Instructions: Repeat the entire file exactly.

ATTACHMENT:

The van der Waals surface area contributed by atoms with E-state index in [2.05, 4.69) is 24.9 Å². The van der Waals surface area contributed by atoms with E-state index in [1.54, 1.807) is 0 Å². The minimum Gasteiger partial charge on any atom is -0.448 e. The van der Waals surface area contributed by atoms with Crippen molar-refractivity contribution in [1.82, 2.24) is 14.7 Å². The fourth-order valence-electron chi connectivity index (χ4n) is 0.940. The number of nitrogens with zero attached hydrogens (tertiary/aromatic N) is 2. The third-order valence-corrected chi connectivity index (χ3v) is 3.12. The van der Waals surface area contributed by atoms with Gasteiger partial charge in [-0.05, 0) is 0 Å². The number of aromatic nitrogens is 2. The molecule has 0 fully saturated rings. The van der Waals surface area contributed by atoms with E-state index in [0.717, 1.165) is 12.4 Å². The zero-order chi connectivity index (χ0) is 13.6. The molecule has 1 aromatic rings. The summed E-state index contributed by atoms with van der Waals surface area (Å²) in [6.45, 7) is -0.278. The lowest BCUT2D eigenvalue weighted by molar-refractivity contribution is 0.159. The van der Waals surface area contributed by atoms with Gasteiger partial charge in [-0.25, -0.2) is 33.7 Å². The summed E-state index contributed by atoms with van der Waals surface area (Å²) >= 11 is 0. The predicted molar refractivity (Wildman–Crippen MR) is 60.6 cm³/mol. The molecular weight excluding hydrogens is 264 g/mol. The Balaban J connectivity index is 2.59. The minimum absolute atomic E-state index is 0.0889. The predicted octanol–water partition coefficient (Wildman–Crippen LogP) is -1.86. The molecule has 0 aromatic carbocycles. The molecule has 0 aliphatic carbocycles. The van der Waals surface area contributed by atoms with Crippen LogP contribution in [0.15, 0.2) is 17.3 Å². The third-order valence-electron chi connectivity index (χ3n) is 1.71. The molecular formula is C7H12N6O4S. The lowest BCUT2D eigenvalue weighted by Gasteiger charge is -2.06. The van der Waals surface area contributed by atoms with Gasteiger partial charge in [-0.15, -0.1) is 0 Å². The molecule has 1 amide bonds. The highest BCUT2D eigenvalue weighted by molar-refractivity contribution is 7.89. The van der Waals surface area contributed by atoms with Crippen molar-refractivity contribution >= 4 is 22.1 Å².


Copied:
The van der Waals surface area contributed by atoms with E-state index in [2.05, 4.69) is 24.9 Å². The van der Waals surface area contributed by atoms with E-state index in [1.54, 1.807) is 0 Å². The minimum Gasteiger partial charge on any atom is -0.448 e. The van der Waals surface area contributed by atoms with Crippen molar-refractivity contribution in [1.82, 2.24) is 14.7 Å². The fourth-order valence-electron chi connectivity index (χ4n) is 0.940. The number of nitrogens with zero attached hydrogens (tertiary/aromatic N) is 2. The third-order valence-corrected chi connectivity index (χ3v) is 3.12. The van der Waals surface area contributed by atoms with Gasteiger partial charge in [-0.05, 0) is 0 Å². The number of aromatic nitrogens is 2. The molecule has 0 fully saturated rings. The van der Waals surface area contributed by atoms with E-state index in [0.717, 1.165) is 12.4 Å². The zero-order chi connectivity index (χ0) is 13.6. The molecule has 1 aromatic rings. The summed E-state index contributed by atoms with van der Waals surface area (Å²) in [6.45, 7) is -0.278. The lowest BCUT2D eigenvalue weighted by molar-refractivity contribution is 0.159. The van der Waals surface area contributed by atoms with Gasteiger partial charge in [-0.25, -0.2) is 33.7 Å². The summed E-state index contributed by atoms with van der Waals surface area (Å²) >= 11 is 0. The predicted molar refractivity (Wildman–Crippen MR) is 60.6 cm³/mol. The molecular weight excluding hydrogens is 264 g/mol. The Balaban J connectivity index is 2.59. The minimum absolute atomic E-state index is 0.0889. The predicted octanol–water partition coefficient (Wildman–Crippen LogP) is -1.86. The molecule has 0 aromatic carbocycles. The molecule has 0 aliphatic carbocycles. The van der Waals surface area contributed by atoms with Crippen LogP contribution in [0.15, 0.2) is 17.3 Å². The third-order valence-electron chi connectivity index (χ3n) is 1.71. The molecular formula is C7H12N6O4S. The lowest BCUT2D eigenvalue weighted by Gasteiger charge is -2.06. The van der Waals surface area contributed by atoms with Gasteiger partial charge in [-0.15, -0.1) is 0 Å². The molecule has 1 amide bonds. The highest BCUT2D eigenvalue weighted by molar-refractivity contribution is 7.89. The van der Waals surface area contributed by atoms with Crippen molar-refractivity contribution >= 4 is 22.1 Å².